Our 900,000 NC neighbors who are “the working poor” have lost their Earned Income Tax Credit and will pay more in taxes so that our neighbors who earn a million dollars a year will get approximately $10,000 in tax cuts.
Instead the whole body being strengthened, many parts have been broken and battered, so that a few might be lifted up.
While I disagree with the politics of this administration, the problem I see is more than political.
In my mind it’s theological. A fundamental misunderstanding of who God is and who we are.
Many of our leaders vocally identity as Christians, but seem to forget that being a member of the Body of Christ (at the very least) means understanding ourselves to be connected to other Christians. Not just those in our church, our neighborhood, or our side of town but all Christians. It means seeing in each other the “the image of God”, that connects all of us no matter who we are or what we believe…It means understanding that hurting our struggling neighbor means hurting ourselves, and working for the good of our neighbor who is struggling is really and truly working for our own good.
More than this, our leaders have forgotten that though we have different functions and positions within the body, that we all have equal gifts to offer. That our health and well-being as a body depends on everyone having a seat at the table and having their voices heard and listened to.
I ask you to march with me in Raleigh next Saturday as a witness to this truth. That when our brothers and sisters, our fellow North Carolinians are hurting…we hurt. That we stand together. More than just shouting, and waving signs at our leaders, More than just facebooking, or tweeting, More than talking about this, we need to model it, by showing up together.
During one of the first Moral Mondays, one of our leaders in Raleigh was overheard saying, “I thought this was the NAACP…what are all these white people doing here?”
Let us show up in crowds that are even more shocking.
Religious, Spiritual, and Skeptic. Black, White, Latino, Asian. Straight and Gay, and Transgender, Men and women, boys, and girls.
Let us show up and defy stereotypes for what it means to be community, to be one body together.
For many of you, “I’m preaching to the choir.” You or those you are close to are intimately affected by what is happening in raleigh. You don’t need to be reminded of the hurt, the pain, the rights and freedoms being threatened.
You traveled to Raleigh once if not thirteen times for Moral Monday. You spoke, you sang, you shouted, you prayed, you wore handcuffs, and you have been growing this movement one conversation, one email, one sermon at a time. Thank you…but we are not done yet. The choir is still needed.
Others of you are not so convinced.
Not convinced that things are that bad… that the pain is so great. You don’t feel it. You don’t know anybody in your neighborhood who doesn’t have an id. You don’t know anybody at your church who is on medicaid. You may disagree with what they are doing to teachers, but if push comes to shove you can always put your kids in private school.
I challenge you to put yourself in the shoes of your neighbors. Think about what it would be like if you lost your job. If you lost your insurance. If you were sick and had no way of getting the treatment you needed. Think about what it would be like if you didn’t have a car, and you always voted on Sunday after church, because you went together in the church bus to vote…but now you can’t vote on Sundays anymore. Or if despite your low income, you had to request and pay for a birth certificate or social security card in order to get the “free” id that you need to vote. How would you feel. Frustrated? Angry? Humiliated? Hopeless?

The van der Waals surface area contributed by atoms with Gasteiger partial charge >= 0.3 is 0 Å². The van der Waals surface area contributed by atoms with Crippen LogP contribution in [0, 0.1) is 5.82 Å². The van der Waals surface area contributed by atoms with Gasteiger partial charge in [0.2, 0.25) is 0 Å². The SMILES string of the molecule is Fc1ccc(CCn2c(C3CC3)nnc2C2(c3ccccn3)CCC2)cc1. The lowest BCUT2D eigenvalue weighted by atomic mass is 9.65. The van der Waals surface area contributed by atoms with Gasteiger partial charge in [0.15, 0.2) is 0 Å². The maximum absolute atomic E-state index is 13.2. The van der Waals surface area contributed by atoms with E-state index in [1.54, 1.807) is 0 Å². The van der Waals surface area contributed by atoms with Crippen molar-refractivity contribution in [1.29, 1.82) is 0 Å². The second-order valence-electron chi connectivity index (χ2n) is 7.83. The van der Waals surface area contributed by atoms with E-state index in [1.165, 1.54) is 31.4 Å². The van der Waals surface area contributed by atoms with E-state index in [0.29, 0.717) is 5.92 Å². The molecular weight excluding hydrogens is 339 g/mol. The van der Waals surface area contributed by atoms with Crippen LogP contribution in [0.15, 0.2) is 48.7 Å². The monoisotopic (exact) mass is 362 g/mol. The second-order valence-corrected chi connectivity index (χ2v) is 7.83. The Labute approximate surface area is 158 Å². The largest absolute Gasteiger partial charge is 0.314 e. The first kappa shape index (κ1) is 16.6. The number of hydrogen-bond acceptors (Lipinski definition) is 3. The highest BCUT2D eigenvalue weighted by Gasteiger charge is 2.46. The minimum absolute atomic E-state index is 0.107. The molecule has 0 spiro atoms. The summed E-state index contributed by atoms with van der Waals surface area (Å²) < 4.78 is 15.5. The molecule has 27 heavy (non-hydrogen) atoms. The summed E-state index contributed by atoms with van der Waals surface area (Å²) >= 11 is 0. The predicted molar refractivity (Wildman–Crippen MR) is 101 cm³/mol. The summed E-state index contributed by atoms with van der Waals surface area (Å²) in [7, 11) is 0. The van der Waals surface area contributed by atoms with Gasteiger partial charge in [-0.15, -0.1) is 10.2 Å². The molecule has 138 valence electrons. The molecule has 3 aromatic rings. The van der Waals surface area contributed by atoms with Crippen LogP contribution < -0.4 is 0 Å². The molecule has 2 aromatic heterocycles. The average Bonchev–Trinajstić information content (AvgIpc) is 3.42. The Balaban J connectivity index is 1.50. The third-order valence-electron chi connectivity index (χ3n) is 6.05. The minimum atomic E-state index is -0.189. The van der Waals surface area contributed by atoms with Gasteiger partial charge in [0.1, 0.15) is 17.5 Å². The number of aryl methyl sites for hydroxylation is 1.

These people are in your city and your neighborhood. If not your co-workers or your neighbors..they are the people that you see waiting at the bus stop, those who clean your office, who take care of your children, those who serve your food are feeling this way.
What if you decided to stand with them. To consider them a part of your community, your body, connected to you.
I challenge you to come to Raleigh to hear and join their cries. To literally walk with them…It may change the way you think about the body
Others of you wish that those Moral Monday people would just shut up, because you are beginning to have a headache. Your tired of all the noise all the shouting…you wonder why can’t everyone just move on!?
We can’t move on because we too have a headache. Because Paul extends the metaphor of the body by saying in Colossians that, “Christ is the head of the body”, the head of the church, the head of community.
Even when we fail to share the hurts of our neighbors, God is their fellow sufferer.
Jesus spent his life living in solidarity with the marginalized, and explained that God would judge the nations not simply based on their beliefs or their religious expressions, but how they treated those called “the least of these”. More than this, Jesus explained that in these encounters with the poor and marginalized, that we are actually encountering God in God’s self.
Whatever you think about the specifics of what is happening in our legislature, our neighbors are hurting, our communities our hurting, and God is hurting with them.
I am not asking you to change your mind, or to change your political party, but simply to hear the pain of those around you, and to be open to understanding it as your own.
I ask you to come to Raleigh… so that we might remember our connection, and move toward healing together. Amen